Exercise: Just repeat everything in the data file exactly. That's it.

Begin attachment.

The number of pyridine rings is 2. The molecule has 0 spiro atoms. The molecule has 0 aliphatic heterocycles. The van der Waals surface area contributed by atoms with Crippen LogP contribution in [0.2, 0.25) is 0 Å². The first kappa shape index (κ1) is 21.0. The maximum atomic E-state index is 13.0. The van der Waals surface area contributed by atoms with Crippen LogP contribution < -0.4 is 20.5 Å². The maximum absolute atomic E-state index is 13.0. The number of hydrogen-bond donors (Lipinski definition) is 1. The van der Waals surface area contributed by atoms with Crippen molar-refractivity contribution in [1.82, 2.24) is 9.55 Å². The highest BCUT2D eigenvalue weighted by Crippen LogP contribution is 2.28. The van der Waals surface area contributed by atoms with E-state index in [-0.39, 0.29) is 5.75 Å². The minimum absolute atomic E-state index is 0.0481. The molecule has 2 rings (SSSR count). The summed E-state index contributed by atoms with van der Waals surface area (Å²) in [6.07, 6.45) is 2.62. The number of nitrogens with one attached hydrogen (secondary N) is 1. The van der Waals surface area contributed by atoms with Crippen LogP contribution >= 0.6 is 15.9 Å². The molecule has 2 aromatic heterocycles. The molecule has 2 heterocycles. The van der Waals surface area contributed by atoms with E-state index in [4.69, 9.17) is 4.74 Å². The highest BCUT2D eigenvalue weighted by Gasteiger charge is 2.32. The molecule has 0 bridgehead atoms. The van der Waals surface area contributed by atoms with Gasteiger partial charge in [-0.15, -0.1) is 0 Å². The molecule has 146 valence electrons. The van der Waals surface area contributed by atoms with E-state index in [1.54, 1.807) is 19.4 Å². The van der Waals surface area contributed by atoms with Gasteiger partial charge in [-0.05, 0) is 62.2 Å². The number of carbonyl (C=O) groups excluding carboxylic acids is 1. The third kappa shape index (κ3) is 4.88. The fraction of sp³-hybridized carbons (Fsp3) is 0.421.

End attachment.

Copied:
The number of pyridine rings is 2. The molecule has 0 spiro atoms. The molecule has 0 aliphatic heterocycles. The van der Waals surface area contributed by atoms with Crippen LogP contribution in [0.2, 0.25) is 0 Å². The first kappa shape index (κ1) is 21.0. The maximum atomic E-state index is 13.0. The van der Waals surface area contributed by atoms with Crippen LogP contribution < -0.4 is 20.5 Å². The maximum absolute atomic E-state index is 13.0. The number of hydrogen-bond donors (Lipinski definition) is 1. The van der Waals surface area contributed by atoms with Crippen molar-refractivity contribution in [1.82, 2.24) is 9.55 Å². The highest BCUT2D eigenvalue weighted by Crippen LogP contribution is 2.28. The van der Waals surface area contributed by atoms with E-state index in [-0.39, 0.29) is 5.75 Å². The minimum absolute atomic E-state index is 0.0481. The molecule has 2 rings (SSSR count). The summed E-state index contributed by atoms with van der Waals surface area (Å²) in [6.07, 6.45) is 2.62. The number of nitrogens with one attached hydrogen (secondary N) is 1. The van der Waals surface area contributed by atoms with Crippen LogP contribution >= 0.6 is 15.9 Å². The molecule has 2 aromatic heterocycles. The molecule has 2 heterocycles. The van der Waals surface area contributed by atoms with E-state index in [4.69, 9.17) is 4.74 Å². The highest BCUT2D eigenvalue weighted by Gasteiger charge is 2.32. The molecule has 0 bridgehead atoms. The van der Waals surface area contributed by atoms with Gasteiger partial charge in [-0.15, -0.1) is 0 Å². The molecule has 146 valence electrons. The van der Waals surface area contributed by atoms with E-state index in [1.54, 1.807) is 19.4 Å². The van der Waals surface area contributed by atoms with Gasteiger partial charge in [-0.05, 0) is 62.2 Å². The number of carbonyl (C=O) groups excluding carboxylic acids is 1. The third kappa shape index (κ3) is 4.88. The fraction of sp³-hybridized carbons (Fsp3) is 0.421.